“The Importance of Science and Technology for China”, Hunan University commencement (in English)

Hunan University commencement, June 17, 2002

Richard N. Zare
Marguerite Blake Wilbur Professor in Natural Science
Stanford University
Stanford, California 94305-5080 USA

The Importance of Science and Technology for China (English)

My talk is titled “The Importance of Science and Technology for China.” Yet I begin not with what science can do for a nation, I begin personally  with what has drawn me personally to science. It is joy. I experience, quite selfishly and privately, joy when I engage in one of the greatest adventures of the mind: discovering how this wondrous world works.  Science may help a nation and the human race certainly it does, but I do science because, simply, it is so much fun.  I cannot resist its challenges. For me, this passion has become a lifetime addiction. But I am here to talk to you not about my addiction but rather on a larger and more difficult topic, the future of science and technology in China.

From 1992 to 1998 I had the privilege of serving on the US National Science Board. From 1996 through 1998 I was its Chair.  This board is the policy-making body of the US National Science Foundation (NSF). In my country, the NSF supplies the majority of support for research in the physical sciences done at American universities. The National Science Board not only sets various funding policies for the NSF, it also oversees its activities. In addition, the board received a mandate, when it was created, to report to our President and to our Congress on the state of health of the scientific enterprise.  Consequently, the board has been much concerned about US science policy.

It would be presumptuous of me to believe that my service on the National Science Board gives me special insight into the needs of any other country.  Therefore, let me acknowledge at once how uncomfortably aware I am that they may not apply as well as they should to the situation in China.  Still, I wish to speak here briefly on China’s becoming a world leader in science. There is no question that China is one of the most important nations in the world. Yet, for China to take its rightful place as a world leader in science, some difficult choices must be made.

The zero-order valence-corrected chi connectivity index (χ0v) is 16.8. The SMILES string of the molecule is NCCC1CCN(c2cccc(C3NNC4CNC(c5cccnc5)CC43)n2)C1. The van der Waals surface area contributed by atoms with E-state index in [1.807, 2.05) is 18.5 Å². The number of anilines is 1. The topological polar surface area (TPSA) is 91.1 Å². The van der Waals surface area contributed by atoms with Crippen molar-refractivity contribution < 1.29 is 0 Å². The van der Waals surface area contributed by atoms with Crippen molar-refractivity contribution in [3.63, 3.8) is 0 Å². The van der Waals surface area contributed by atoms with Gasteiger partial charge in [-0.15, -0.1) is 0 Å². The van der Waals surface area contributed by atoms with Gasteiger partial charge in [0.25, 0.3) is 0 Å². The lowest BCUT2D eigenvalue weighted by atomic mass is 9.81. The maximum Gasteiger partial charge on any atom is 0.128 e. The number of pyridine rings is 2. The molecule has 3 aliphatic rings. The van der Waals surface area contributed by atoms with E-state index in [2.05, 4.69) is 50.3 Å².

How does one measure the real wealth of a nation? I look to two factors.  The first is the spirit of the culture, the vision of the people.  The second is the means to build a future, the means that enable a vision to be realized.

A society needs three things to advance:

  • The first is security – to defend itself against both internal and external threats to its individuals and to the entire society, so that the people are free to pursue their goals.
  • The second is the economy – to produce goods for consumption, provide services, and improve the overall quality of life for its citizens.
  • The third is education – to prepare its citizens so they can benefit from what is already known and even add to the world’s body of knowledge.

Science and engineering contribute in major ways to all three things. Who can doubt that mastery of science and technology is vital in making China prosperous? Chinese culture and tradition have valued education for thousands of years.  But the reason for that valuing has changed.  In the past, people wished to be educated so they could acquire a position in the government.  But over the last hundred years, people have become more and more conscious of science and technology and how its power, when used well, can strengthen a country and realize the dreams of a people.

Let us look at Russia. The Soviet Union possessed a vigorous scientific establishment, but it was undermined by a weak economy. A major problem was the separation of science and technology from production. Poor management and labor-intensive, capital-intensive, low-efficiency organizations severely weakened the national economy. The overriding Soviet goal of military strength resulted in the neglect of civilian research and development. Those Soviet research workers who were drawn to basic research often neglected the applied research that is needed for economic growth. Finally, the collapse of the Soviet Union and the worsening of its economy forced many Russian scientists and engineers to quit research or even emigrate.